To fans of YouTube, Freddie Wong is a household name, standing among the cadre of modern filmmakers who have used the platform to launch 21st-century careers while attracting scores of devoted followers. A former competitive gamer and film-school graduate, Wong parlayed his skills into a high-profile online presence, first through Video Game High School — the immensely popular web series he co-created — and then by co-founding RocketJump, the California based studio where he and his team produce web shorts, TV shows, and video tutorials. This success led to a deal with Hulu that included the 2015 premiere of RocketJump: The Show, a reality show that pairs the studio’s shorts with behind-the-scenes “making of” stories; and that led to Dimension 404, a new scripted program the RocketJump crew is developing, also for Hulu. We caught up with Wong amid all this activity to see how he juggles it all, what advice he has for aspiring filmmakers, and how Pond5 became an essential part of his mix.
Filmmaking Isn’t Magic
“We finished up the first season of Rocketjump: The Show on Hulu at the end of last year, and it’s been a very interesting reaction,” says Wong, reflecting on his TV debut. “I’ll tell you this: there have been a lot of people who found it and are really interested in some of the creative processes that we show off in that show — which is, I think a little less adversarial than some of these other reality shows, or other understandings of how Hollywood works.” He makes a point of addressing this difference, revealing that Hulu was the best partner for the show because of the network’s comfort with not relying on interpersonal drama to drive viewership.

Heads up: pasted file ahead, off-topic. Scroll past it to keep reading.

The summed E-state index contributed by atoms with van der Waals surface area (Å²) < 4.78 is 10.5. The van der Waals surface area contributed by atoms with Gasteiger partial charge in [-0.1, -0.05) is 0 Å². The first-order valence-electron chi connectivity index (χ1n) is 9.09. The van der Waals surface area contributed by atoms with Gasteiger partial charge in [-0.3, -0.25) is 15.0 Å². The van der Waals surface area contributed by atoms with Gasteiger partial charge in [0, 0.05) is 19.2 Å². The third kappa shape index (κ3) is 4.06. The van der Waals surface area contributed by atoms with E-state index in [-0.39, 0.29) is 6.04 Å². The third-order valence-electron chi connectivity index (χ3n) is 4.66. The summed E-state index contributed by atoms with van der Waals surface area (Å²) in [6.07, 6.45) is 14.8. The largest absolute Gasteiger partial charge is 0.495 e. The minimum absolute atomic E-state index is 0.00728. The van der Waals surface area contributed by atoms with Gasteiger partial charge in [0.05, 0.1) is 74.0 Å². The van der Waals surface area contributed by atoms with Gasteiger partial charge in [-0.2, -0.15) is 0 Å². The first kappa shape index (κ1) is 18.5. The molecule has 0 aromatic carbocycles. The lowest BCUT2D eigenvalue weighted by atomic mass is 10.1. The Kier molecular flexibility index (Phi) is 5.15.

“At the end of the day, it’s us as a bunch of collaborators and friends just trying to make fun stuff and do the best things we can and the best work that we can,” says Wong, who knew that the appeal of the show would be in the way it draws back the curtain on creative process, rather than in scuffles between cast and crew members. “I always believed in being open with what you do because it’s not like we’re magicians,” he says. “It’s not like we’re trying to hide the secrets of magic from the world. I think this is a lot of fun, and the more people that can share it, the more fun it is.”
It was a good bet for both parties, as the show quickly found an audience (not entirely surprising, given that RocketJump’s YouTube channel has nearly eight million subscribers). It also led to another new RocketJump/Hulu series. “We’re going into pre-production on a scripted show called Dimension 404,” says Wong, “which is going to be a mythology/sci-fi series. It’s a little like our take on the Twilight Zone or classic shows like that, and those scripts I’m very excited about. These are scripts that have been around for years that we’ve been working on and baking and tweaking. We’re at a point where I think that it’s some of the best stuff we’ve ever written. We’re going to be shooting that in just a little bit.”